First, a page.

‘Quick fix’ Labour plans a cause for concern

A Labour government would introduce “quick fixes” and interventionist policies, hindering job growth and sending a signal that Britain was no longer open for business, reports The BBC.

Business groups gave a lukewarm reception to Ed Miliband’s unveiling of the Labour manifesto. The Labour leader’s commitment to tackle the deficit, set up an independent infrastructure commission and incentivise businesses to promote training were broadly welcomed. But analysts said this was undermined by pledges to freeze energy prices and rail fares, as well as increase employment regulation.

John Cridland, director general of the Confederation of British Industry (CBI), said Labour’s plans could undo the Coalition’s work to make the UK more competitive.

“Labour’s manifesto includes a number of proposals that are positive for business,” he said. “But market interventions in labour and other specific sectors, together with signals on corporation tax, are a cause for concern.”

The head of Britain’s biggest business lobby group welcomed a move to freeze business rates for 1.5m small businesses, but said this should be achieved through fundamental reform, and not cancelling the reduction in corporation tax to 20 per cent, from 21 per cent.

“Business rates reform is long overdue, but quick fixes funded through a rise in the corporation tax rate would undermine progress to make the whole tax system more competitive and send the wrong signal to firms of all sectors and sizes,” he said.

Adam Marshall, executive director of the British Chambers of Commerce (BCC), also welcomed Labour’s pledge to “take some of the politics out of key infrastructure projects”. However, he said there were several areas of concern. “There are number of areas where interventions are being proposed. For example in energy and rail fares, where a freeze is also being proposed by the Tories. What’s the point of having a regulator and a regulated market if there’s simply going to be political intervention? Is it not the job of the regulator to tackle these sorts of issues?”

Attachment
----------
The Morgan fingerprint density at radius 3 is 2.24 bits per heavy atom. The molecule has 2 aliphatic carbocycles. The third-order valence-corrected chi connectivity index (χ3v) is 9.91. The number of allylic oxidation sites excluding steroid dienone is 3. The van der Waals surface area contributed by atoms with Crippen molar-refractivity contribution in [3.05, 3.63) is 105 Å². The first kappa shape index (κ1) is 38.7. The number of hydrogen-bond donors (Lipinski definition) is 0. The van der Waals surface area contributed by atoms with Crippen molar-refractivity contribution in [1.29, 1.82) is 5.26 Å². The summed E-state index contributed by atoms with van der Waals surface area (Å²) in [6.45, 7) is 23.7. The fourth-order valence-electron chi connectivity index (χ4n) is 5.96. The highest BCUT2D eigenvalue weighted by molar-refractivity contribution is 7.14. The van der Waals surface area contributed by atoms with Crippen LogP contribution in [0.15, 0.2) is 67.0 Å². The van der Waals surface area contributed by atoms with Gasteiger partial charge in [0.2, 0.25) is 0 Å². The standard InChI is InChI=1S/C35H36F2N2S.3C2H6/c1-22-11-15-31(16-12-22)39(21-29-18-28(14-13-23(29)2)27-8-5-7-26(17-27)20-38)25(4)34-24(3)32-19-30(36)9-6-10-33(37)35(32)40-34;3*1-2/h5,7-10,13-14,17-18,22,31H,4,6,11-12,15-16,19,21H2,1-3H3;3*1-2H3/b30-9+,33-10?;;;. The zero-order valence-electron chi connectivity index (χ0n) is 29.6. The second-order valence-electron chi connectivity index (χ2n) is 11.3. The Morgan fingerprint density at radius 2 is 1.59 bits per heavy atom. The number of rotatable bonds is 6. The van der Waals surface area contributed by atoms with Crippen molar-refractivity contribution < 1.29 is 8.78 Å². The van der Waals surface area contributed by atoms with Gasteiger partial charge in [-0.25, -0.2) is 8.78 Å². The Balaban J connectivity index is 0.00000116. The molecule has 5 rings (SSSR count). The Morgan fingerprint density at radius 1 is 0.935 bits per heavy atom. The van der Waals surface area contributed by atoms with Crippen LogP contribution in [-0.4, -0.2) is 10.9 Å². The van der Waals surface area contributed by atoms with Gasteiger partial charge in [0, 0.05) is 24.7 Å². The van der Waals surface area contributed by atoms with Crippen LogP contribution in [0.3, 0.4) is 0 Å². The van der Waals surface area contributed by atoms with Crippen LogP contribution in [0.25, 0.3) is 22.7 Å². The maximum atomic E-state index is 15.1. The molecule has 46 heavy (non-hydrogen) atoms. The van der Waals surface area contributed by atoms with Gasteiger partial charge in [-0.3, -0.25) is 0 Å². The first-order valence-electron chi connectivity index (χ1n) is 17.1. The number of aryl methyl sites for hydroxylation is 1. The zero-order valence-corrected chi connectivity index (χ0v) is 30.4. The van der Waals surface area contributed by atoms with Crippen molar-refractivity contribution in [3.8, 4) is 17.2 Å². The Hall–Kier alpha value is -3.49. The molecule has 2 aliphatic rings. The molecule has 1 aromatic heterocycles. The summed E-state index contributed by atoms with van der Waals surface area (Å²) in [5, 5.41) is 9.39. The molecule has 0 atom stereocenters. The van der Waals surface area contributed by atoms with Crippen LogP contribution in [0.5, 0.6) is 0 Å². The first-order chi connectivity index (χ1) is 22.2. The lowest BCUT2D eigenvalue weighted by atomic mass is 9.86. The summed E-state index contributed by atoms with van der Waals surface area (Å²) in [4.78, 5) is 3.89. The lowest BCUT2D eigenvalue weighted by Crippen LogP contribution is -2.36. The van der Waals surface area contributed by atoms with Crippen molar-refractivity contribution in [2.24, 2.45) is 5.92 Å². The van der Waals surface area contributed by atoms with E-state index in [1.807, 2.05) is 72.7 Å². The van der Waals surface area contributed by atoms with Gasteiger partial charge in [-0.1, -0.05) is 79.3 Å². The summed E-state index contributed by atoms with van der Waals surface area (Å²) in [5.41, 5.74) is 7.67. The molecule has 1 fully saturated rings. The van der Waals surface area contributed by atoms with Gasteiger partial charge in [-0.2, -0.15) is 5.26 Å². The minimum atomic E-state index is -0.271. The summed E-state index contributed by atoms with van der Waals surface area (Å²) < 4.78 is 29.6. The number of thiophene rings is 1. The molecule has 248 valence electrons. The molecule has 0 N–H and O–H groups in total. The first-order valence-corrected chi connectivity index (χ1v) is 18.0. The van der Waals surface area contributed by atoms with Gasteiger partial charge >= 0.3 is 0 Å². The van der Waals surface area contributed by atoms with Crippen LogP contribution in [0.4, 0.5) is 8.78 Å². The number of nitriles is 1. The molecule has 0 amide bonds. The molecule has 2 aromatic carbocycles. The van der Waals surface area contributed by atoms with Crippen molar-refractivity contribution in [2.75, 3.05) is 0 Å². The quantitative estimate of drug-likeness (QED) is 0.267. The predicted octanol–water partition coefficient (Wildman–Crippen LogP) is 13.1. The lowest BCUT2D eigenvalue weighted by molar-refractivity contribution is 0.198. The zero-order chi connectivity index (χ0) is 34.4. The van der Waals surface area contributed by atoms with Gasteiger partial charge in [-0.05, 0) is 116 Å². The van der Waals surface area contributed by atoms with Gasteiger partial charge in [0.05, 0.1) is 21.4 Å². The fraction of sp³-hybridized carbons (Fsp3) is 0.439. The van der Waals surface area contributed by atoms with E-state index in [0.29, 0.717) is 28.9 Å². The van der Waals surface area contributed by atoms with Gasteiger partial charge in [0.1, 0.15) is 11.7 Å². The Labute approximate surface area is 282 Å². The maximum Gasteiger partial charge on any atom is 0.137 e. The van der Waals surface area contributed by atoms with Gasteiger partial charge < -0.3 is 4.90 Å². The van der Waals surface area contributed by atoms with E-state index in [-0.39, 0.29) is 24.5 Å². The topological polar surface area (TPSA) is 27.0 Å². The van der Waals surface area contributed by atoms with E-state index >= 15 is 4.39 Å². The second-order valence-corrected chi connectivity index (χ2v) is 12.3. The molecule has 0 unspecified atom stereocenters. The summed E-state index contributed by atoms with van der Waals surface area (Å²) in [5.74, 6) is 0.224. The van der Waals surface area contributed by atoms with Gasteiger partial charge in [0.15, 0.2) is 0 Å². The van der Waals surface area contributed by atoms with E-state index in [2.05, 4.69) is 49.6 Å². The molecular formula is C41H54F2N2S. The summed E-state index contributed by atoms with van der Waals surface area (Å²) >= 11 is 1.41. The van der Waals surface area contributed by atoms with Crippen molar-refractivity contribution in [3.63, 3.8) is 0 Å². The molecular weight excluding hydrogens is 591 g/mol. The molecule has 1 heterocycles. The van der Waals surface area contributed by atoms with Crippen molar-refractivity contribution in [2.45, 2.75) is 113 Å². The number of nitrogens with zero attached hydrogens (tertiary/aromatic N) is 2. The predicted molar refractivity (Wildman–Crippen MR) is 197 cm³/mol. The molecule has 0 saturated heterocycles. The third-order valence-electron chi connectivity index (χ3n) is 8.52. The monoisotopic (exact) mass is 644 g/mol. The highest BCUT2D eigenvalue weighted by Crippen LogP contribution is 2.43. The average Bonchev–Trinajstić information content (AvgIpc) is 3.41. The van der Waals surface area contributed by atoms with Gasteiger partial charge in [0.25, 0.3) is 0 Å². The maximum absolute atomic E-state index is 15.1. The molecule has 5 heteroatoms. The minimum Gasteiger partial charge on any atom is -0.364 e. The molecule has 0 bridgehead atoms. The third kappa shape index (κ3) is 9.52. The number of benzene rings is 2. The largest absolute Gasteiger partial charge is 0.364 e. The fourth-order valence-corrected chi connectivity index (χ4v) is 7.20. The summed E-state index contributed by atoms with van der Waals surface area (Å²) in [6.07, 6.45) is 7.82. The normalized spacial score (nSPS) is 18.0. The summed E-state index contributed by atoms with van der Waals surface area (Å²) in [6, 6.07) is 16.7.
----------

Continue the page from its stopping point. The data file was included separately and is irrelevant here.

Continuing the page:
Mr Marshall said Labour would also “push the dial in the wrong direction” if it abolished the Government’s employment tribunal fee system. “Tribunal fees lead to a drop in vexatious claims. We must not return to a time where claims were being lodged all over the place.”

Experts also attacked Mr Miliband for not being tough enough on borrowing. “With an annual deficit still running at a staggering £90bn, vague pledges to merely reduce it each year are simply not good enough,” said Mark Littlewood, director general of the Institute of Economic Affairs.

John Wyn-Evans, head of investment strategy at Investec Wealth and Investment, said banks, utilities and bus and rail companies stood to “bear the brunt of Labour’s populist agenda”.

It came as George Osborne, the Chancellor, warned that Labour’s plans, which could see them borrowing around £30bn in 2019-20 to finance investment spending, suggested that they would “run a deficit forever”, while Nick Clegg said Labour’s track record showed the party was addicted to borrowing.

Paul Johnson, director of the Institute for Fiscal Studies, said the speed and scale of Labour’s deficit reduction plans remained unclear, while Mr Cridland said it was important that the party spelled out the details of its spending squeeze.

“As healthy public finances are a prerequisite for a successful economy, the Labour Party’s focus on fiscal responsibility and deficit reduction are welcome – and business will want to see clear timescales for achieving this,” said Mr Cridland.